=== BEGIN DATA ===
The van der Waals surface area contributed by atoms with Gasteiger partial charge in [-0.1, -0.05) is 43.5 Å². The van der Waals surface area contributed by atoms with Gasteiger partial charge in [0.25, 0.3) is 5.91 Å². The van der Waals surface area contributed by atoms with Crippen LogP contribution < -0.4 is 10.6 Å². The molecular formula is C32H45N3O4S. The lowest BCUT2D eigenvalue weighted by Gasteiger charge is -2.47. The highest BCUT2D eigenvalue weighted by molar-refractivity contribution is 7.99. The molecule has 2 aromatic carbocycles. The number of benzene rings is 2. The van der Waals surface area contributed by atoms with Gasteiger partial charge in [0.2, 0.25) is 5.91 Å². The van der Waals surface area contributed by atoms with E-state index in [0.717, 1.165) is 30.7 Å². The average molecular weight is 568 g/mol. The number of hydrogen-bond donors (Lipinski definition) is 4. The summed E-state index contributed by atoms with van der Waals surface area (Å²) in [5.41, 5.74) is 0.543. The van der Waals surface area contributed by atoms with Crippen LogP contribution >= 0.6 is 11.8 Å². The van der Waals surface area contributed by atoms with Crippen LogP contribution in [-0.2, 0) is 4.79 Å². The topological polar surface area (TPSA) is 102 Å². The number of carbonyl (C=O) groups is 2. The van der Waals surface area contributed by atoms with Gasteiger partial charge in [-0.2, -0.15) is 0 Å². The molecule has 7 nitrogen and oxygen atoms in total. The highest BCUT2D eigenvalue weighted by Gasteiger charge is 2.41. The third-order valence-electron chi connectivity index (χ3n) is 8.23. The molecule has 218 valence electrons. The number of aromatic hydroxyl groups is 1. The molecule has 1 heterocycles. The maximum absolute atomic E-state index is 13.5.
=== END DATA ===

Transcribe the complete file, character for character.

The van der Waals surface area contributed by atoms with Gasteiger partial charge in [-0.1, -0.05) is 43.5 Å². The van der Waals surface area contributed by atoms with Gasteiger partial charge in [0.25, 0.3) is 5.91 Å². The van der Waals surface area contributed by atoms with Crippen LogP contribution < -0.4 is 10.6 Å². The molecular formula is C32H45N3O4S. The lowest BCUT2D eigenvalue weighted by Gasteiger charge is -2.47. The highest BCUT2D eigenvalue weighted by molar-refractivity contribution is 7.99. The molecule has 2 aromatic carbocycles. The number of benzene rings is 2. The van der Waals surface area contributed by atoms with Gasteiger partial charge in [0.2, 0.25) is 5.91 Å². The van der Waals surface area contributed by atoms with E-state index in [0.717, 1.165) is 30.7 Å². The average molecular weight is 568 g/mol. The number of hydrogen-bond donors (Lipinski definition) is 4. The summed E-state index contributed by atoms with van der Waals surface area (Å²) in [5.41, 5.74) is 0.543. The van der Waals surface area contributed by atoms with Crippen LogP contribution >= 0.6 is 11.8 Å². The van der Waals surface area contributed by atoms with Crippen LogP contribution in [-0.2, 0) is 4.79 Å². The topological polar surface area (TPSA) is 102 Å². The number of carbonyl (C=O) groups is 2. The van der Waals surface area contributed by atoms with Gasteiger partial charge in [-0.2, -0.15) is 0 Å². The molecule has 7 nitrogen and oxygen atoms in total. The highest BCUT2D eigenvalue weighted by Gasteiger charge is 2.41. The third-order valence-electron chi connectivity index (χ3n) is 8.23. The molecule has 218 valence electrons. The number of aromatic hydroxyl groups is 1. The molecule has 1 heterocycles. The maximum absolute atomic E-state index is 13.5.